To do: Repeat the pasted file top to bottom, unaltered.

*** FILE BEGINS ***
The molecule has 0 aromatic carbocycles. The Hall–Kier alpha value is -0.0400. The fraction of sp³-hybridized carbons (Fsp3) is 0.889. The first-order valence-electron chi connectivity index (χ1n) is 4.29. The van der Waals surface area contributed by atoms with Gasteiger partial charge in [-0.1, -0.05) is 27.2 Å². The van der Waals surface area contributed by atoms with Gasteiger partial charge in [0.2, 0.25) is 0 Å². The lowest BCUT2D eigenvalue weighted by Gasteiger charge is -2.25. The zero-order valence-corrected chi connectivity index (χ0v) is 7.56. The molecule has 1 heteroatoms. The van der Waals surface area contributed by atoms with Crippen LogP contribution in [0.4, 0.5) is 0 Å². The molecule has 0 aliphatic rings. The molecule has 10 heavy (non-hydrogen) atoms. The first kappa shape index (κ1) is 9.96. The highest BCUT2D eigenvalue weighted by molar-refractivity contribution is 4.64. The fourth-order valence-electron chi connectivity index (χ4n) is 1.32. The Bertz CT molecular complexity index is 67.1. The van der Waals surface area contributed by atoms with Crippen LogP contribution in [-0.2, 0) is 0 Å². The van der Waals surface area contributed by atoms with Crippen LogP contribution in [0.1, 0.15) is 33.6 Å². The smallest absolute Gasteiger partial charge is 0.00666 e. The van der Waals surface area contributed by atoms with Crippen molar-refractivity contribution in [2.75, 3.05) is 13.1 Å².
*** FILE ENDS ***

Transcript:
The molecule has 0 aromatic carbocycles. The Hall–Kier alpha value is -0.0400. The fraction of sp³-hybridized carbons (Fsp3) is 0.889. The first-order valence-electron chi connectivity index (χ1n) is 4.29. The van der Waals surface area contributed by atoms with Gasteiger partial charge in [-0.1, -0.05) is 27.2 Å². The van der Waals surface area contributed by atoms with Gasteiger partial charge in [0.2, 0.25) is 0 Å². The lowest BCUT2D eigenvalue weighted by Gasteiger charge is -2.25. The zero-order valence-corrected chi connectivity index (χ0v) is 7.56. The molecule has 1 heteroatoms. The van der Waals surface area contributed by atoms with Crippen LogP contribution in [0.4, 0.5) is 0 Å². The molecule has 0 aliphatic rings. The molecule has 10 heavy (non-hydrogen) atoms. The first kappa shape index (κ1) is 9.96. The highest BCUT2D eigenvalue weighted by molar-refractivity contribution is 4.64. The fourth-order valence-electron chi connectivity index (χ4n) is 1.32. The Bertz CT molecular complexity index is 67.1. The van der Waals surface area contributed by atoms with Crippen LogP contribution in [-0.2, 0) is 0 Å². The van der Waals surface area contributed by atoms with Crippen LogP contribution in [0.1, 0.15) is 33.6 Å². The smallest absolute Gasteiger partial charge is 0.00666 e. The van der Waals surface area contributed by atoms with Crippen molar-refractivity contribution in [2.75, 3.05) is 13.1 Å².